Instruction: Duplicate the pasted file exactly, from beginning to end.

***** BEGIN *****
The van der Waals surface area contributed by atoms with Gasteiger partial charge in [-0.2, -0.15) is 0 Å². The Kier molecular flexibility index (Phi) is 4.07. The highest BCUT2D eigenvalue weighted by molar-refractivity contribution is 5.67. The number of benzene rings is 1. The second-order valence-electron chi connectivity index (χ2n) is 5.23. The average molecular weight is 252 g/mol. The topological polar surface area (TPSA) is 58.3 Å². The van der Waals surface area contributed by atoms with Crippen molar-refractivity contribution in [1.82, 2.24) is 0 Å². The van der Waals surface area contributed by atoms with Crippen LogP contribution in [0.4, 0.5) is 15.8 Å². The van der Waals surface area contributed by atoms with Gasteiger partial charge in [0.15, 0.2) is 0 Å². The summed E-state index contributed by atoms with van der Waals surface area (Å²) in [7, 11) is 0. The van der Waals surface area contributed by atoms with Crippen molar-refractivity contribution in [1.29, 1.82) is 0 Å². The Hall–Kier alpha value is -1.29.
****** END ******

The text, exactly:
The van der Waals surface area contributed by atoms with Gasteiger partial charge in [-0.2, -0.15) is 0 Å². The Kier molecular flexibility index (Phi) is 4.07. The highest BCUT2D eigenvalue weighted by molar-refractivity contribution is 5.67. The number of benzene rings is 1. The second-order valence-electron chi connectivity index (χ2n) is 5.23. The average molecular weight is 252 g/mol. The topological polar surface area (TPSA) is 58.3 Å². The van der Waals surface area contributed by atoms with Crippen molar-refractivity contribution in [1.82, 2.24) is 0 Å². The van der Waals surface area contributed by atoms with Crippen LogP contribution in [0.4, 0.5) is 15.8 Å². The van der Waals surface area contributed by atoms with Gasteiger partial charge in [0.15, 0.2) is 0 Å². The summed E-state index contributed by atoms with van der Waals surface area (Å²) in [7, 11) is 0. The van der Waals surface area contributed by atoms with Crippen molar-refractivity contribution in [1.29, 1.82) is 0 Å². The Hall–Kier alpha value is -1.29.